“Diabetes is like dropping a rock in a pond and watching the ripples flow out from it,” Albright said. “It’s the No. 1 cause of blindness, the No. 1 cause of kidney disease and a huge contributor to heart attack and stroke.”
People can help prevent diabetes through changes in lifestyle, such as increasing physical activity and losing weight, she said.
“Solving the obesity epidemic that has helped produce this increase is one of our most pressing public-health priorities,” U.S. Health and Human Services Secretary Kathleen Sebelius, said today in an e-mail. First lady Michelle Obama started a campaign aimed at reducing childhood obesity as a way to make Americans healthier.
Former vice presidential candidate Sarah Palin criticized this government intervention into daily life, saying it’s up to parents to tell children what they should and should not eat, Bloomberg Businessweek reported Nov. 18. On a recent visit to a Pennsylvania school, Palin brought cookies for the children.
Palin’s political action committee didn’t immediately respond today to a telephone call and e-mail seeking comment.
This is an “epidemic that is larger than breast cancer and HIV together,” said Deneen Vojta, a physician and senior vice president at the UnitedHealth center. “Yet it doesn’t feel like an epidemic in this country because of the real under-awareness of the situation.”
The UnitedHealth study estimates that, in 2020, 39 million adults, or 15 percent, will suffer from diabetes, and an additional 96 million, or 37 percent, will be prediabetic.
Under the health-care overhaul signed in March by President Barack Obama, the CDC was authorized to start the National Diabetes Prevention Program to help Americans deter the disease through lifestyle changes, Albright said.
The agency has developed a program with UnitedHealth and the National Council of YMCAs of the USA, a nonprofit organization based in Chicago, to help overweight, prediabetic people exercise more, eat better and be more aware of body metrics related to diabetes.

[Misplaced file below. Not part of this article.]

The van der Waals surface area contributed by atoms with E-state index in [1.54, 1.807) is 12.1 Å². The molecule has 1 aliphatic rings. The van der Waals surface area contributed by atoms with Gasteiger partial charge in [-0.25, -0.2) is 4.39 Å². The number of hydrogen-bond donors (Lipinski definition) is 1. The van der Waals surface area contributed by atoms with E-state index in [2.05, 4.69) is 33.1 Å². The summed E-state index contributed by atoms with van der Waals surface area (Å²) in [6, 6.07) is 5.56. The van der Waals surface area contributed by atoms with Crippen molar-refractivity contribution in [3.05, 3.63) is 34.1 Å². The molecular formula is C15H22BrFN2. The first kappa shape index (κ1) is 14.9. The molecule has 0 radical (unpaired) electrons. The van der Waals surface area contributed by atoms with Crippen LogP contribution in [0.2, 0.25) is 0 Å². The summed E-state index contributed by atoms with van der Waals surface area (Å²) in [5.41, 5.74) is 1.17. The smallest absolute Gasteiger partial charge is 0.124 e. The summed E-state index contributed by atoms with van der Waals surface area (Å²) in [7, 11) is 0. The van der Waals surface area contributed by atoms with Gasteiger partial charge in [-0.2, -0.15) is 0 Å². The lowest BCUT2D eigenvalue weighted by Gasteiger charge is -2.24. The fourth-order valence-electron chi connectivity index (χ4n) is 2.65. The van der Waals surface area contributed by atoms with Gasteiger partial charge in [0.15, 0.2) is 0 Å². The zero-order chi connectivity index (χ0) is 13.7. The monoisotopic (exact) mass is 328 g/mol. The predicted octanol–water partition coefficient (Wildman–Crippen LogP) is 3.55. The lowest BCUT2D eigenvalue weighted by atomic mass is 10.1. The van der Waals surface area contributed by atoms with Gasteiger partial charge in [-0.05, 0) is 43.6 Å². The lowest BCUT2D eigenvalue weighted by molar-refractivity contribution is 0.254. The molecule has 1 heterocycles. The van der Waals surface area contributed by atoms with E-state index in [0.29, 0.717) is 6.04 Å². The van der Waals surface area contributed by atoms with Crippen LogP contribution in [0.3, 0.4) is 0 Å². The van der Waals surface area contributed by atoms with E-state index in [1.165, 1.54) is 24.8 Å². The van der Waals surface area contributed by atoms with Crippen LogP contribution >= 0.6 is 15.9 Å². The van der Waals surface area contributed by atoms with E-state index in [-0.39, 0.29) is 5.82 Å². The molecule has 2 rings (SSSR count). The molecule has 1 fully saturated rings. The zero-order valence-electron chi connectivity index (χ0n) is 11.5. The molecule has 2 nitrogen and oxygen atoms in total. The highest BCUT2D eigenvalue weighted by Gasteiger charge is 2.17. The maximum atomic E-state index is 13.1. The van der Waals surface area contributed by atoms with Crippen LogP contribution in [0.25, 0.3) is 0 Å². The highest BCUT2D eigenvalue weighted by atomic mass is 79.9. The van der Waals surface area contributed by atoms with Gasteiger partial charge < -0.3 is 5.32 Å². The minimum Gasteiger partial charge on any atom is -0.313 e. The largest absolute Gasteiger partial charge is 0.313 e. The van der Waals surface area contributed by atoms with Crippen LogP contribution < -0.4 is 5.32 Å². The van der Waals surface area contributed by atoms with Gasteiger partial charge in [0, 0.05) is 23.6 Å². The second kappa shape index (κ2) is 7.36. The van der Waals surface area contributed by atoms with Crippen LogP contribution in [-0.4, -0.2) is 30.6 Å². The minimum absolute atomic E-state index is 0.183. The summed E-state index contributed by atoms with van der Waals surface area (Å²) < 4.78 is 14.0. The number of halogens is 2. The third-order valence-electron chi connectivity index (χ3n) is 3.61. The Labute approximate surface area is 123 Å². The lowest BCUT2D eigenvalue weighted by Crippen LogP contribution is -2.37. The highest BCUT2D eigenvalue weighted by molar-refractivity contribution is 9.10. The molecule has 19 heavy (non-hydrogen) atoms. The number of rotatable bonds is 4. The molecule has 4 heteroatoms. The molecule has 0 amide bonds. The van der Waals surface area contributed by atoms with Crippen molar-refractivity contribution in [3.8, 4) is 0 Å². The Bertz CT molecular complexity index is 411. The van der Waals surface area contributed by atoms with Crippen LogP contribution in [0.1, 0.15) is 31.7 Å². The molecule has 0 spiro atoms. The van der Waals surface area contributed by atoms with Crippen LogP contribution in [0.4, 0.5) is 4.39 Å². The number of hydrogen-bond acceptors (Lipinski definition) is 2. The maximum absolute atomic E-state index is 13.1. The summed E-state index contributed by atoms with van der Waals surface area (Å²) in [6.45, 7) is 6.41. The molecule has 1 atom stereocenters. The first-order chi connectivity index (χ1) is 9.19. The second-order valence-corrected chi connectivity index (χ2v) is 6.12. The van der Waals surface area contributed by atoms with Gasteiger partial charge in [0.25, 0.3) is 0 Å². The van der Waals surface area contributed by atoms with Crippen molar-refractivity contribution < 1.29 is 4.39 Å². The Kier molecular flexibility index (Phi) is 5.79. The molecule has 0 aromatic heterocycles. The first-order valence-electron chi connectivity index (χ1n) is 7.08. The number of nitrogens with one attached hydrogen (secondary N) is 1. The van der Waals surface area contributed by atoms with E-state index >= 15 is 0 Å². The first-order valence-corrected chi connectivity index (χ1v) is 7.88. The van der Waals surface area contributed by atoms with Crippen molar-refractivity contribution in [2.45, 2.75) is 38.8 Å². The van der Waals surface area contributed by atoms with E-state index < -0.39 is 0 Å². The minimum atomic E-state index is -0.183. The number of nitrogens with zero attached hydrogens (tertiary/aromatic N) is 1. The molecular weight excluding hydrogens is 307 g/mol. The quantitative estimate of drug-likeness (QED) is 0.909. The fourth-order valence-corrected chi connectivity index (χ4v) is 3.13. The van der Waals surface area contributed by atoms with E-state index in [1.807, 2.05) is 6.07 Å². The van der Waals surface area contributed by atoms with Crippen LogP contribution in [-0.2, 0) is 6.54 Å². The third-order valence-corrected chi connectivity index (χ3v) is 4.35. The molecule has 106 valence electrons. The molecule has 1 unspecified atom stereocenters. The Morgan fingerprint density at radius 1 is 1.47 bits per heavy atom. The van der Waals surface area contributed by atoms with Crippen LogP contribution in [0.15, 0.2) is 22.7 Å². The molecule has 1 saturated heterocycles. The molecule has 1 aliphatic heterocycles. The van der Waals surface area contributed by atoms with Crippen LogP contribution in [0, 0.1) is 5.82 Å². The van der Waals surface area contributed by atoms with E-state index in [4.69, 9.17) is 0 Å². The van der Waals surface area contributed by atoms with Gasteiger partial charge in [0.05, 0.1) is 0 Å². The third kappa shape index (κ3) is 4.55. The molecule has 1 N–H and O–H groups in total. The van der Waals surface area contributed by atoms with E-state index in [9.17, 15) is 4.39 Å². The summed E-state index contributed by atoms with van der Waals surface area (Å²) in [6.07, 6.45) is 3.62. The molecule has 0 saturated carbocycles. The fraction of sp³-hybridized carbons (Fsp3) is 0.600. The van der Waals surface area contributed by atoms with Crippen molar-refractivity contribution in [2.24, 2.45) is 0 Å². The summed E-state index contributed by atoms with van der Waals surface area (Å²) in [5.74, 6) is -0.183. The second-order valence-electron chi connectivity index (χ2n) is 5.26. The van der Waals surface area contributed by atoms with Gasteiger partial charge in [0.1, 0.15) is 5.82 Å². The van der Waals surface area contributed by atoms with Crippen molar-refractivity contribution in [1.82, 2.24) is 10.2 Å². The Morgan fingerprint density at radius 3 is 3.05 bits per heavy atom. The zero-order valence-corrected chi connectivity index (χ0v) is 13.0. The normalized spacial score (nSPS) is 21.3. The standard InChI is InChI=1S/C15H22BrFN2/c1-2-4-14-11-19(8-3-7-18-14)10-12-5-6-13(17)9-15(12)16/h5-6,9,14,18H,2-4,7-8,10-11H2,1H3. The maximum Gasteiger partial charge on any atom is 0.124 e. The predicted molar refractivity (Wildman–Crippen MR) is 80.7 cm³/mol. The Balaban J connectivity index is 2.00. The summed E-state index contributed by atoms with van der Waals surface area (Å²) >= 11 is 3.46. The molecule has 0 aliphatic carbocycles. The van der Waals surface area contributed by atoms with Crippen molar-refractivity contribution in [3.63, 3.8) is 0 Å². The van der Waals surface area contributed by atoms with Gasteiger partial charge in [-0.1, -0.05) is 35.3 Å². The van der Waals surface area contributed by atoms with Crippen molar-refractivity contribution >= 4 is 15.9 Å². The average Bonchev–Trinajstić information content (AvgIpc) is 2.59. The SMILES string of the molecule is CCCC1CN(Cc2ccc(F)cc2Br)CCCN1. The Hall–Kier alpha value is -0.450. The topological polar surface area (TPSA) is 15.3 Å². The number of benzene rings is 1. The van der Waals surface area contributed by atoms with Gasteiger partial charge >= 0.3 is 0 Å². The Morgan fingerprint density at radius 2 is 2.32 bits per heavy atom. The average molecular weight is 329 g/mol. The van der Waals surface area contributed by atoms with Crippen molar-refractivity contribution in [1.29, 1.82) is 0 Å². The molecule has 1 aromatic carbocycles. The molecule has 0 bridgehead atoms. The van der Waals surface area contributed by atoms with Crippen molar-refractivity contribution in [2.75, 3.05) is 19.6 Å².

The program has two primary goals for participants: to increase the amount of daily exercise to 150 minutes and reduce body weight by at least five percent. The program followed a design tested by the National Institutes of Health, based in Bethesda, Maryland.
Six of the seven adults in the first graduating class managed to lose 7 pounds each, on average, and are still engaged in the program, said Tyler Mason, a UnitedHealth spokesman, in an e-mail.
UnitedHealth didn’t directly take any public position for or against the U.S. health-care overhaul. America’s Health Insurance Plans, the insurance industry’s main trade organization, openly opposed sections of the legislation. UnitedHealth is a member of the Washington-based group.
The law expanded access to coverage for the currently uninsured, while failing to address medical costs, Stevens said in an interview Oct. 1.
That lapse offers opportunities for the company to expand into consulting, data analysis and other areas to help employers and hospitals control costs, Chief Executive Officer Stephen Hemsley told analysts during a conference call on July 20.
To contact the editor responsible for this story: Reg Gale at firstname.lastname@example.org.